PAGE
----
CES 2017 keeps rolling on with more auto tech updates, Amazon (AMZN) Alexa everywhere, a Comcast (CMCSA) product that might change your opinion of the cable giant and a new T-Mobile Un-carrier move that does away with hidden taxes and fees.
Ford gets Alexa integration
First up is Ford’s (F) new in-car integration with Amazon’s Alexa. The Detroit automaker announced at the show that it will begin sending updates to Sync 3-equipped vehicles that will allow owners to start, unlock and turn on the climate controls for their cars using their Amazon Echo, Echo Dots or Tap speakers.
Ford says it will also add Alexa compatibility inside its vehicles this spring. So you’ll be able to ask Alexa the forecast, add items to your shopping list and even turn on your smart home devices from your car.
Hyundai showed off three exoskeleton models designed for both medical and industrial use at its enormous booth at the Las Vegas Convention Center. The Hyundai Waist Exoskeleton is designed for warehouse workers, while the Hyundai Medical Exoskeleton is meant for people with lower spinal cord injuries. The Hyundai Universal Mobility Assist, meanwhile, helps individuals with muscular issues.
Honda self-balancing motorcycle
Honda (HMC) is making it easier to balance on your motorcycle at low speeds with its Riding Assist Motorcycle. The bike uses built-in robotics to adjust its front tire in order to keep the Assist upright at all times without riders needing to put their feet on the ground.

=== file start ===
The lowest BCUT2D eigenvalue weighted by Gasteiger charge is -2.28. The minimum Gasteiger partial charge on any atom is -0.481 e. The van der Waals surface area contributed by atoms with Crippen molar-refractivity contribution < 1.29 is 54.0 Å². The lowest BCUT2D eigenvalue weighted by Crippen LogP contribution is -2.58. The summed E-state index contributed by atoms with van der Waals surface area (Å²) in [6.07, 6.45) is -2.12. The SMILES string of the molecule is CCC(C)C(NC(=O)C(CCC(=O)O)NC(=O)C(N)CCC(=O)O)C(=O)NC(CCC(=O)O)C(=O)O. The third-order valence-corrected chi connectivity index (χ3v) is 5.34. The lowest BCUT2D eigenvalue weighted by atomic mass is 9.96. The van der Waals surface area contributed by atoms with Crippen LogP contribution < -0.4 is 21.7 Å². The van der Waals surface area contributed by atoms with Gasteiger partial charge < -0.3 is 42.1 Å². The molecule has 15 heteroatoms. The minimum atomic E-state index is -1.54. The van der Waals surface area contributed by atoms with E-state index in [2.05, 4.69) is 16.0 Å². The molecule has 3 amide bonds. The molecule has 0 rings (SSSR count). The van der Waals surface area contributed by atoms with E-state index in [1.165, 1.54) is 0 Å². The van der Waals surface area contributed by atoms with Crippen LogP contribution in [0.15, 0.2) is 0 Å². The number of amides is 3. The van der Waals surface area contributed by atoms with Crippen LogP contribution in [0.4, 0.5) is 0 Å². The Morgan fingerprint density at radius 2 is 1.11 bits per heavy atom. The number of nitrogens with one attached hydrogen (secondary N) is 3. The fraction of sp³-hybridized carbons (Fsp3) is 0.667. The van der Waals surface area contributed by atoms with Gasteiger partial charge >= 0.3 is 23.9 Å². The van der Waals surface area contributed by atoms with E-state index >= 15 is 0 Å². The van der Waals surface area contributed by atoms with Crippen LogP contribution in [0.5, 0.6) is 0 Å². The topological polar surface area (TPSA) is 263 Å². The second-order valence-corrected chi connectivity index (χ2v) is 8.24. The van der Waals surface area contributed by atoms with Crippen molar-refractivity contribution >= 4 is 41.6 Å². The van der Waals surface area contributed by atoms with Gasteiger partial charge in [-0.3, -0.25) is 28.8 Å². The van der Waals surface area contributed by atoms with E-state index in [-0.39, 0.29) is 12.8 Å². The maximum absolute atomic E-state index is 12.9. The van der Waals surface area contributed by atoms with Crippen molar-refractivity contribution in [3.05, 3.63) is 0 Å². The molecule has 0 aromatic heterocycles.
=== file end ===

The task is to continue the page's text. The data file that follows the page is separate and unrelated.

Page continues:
Honda says the Riding Assist is meant for riders who want to go out on exhilarating rides, but don’t want to have to worry about toppling over when they get back to regular slow speeds.
Peloton and Fitbit
If you use a Peloton stationary bike to stay in shape and use a Fitbit (FIT), you’ll probably be happy to know that your Fitbit can pull in information from your Peloton ride and add it to your Fitbit dashboard so you’ll always have your most up-to-date and accurate fitness data available.
Comcast makes home Wi-Fi easier
Comcast has showed off a new, simpler system for installing your in-home router and modem via a user-friendly smartphone app. The system also gives you the ability to control when people in your household can use the web, control individual device access to the internet and quickly connect new devices to your network.
The system can even update your Wi-Fi password on all of your existing connected devices whenever you reset your router’s password. So you no longer have to reenter your new password on every device on your network.
T-Mobile goes all in
T-Mobile (TMUS) announced its new T-Mobile One All In plan, which eliminates all of its other plans in favor of the carrier’s One unlimited option. All In also eliminates all of the hidden fees and taxes you’d normally pay on your monthly bill, so when it says you’ll pay $70 per month, you’ll really pay $70 per month. The carrier will also give you a $10 credit for every line you have if you keep your data usage below 2GB a month.
The new plan launches Jan. 22, 2017.
More of Yahoo Finances’s CES coverage:
- T-Mobile’s One ‘All In’ plan is killing hidden fees and giving cash back
- CES 2017: Day 2 Wrap-up
- Samsung unveils gaming laptops and a partnership with Google
- Carnival is turning its ships into floating connected hotels
- The world’s first 3-screen gaming laptop is mind-blowing
- Faraday Future’s FF 91: Electric speed at a vaporous price
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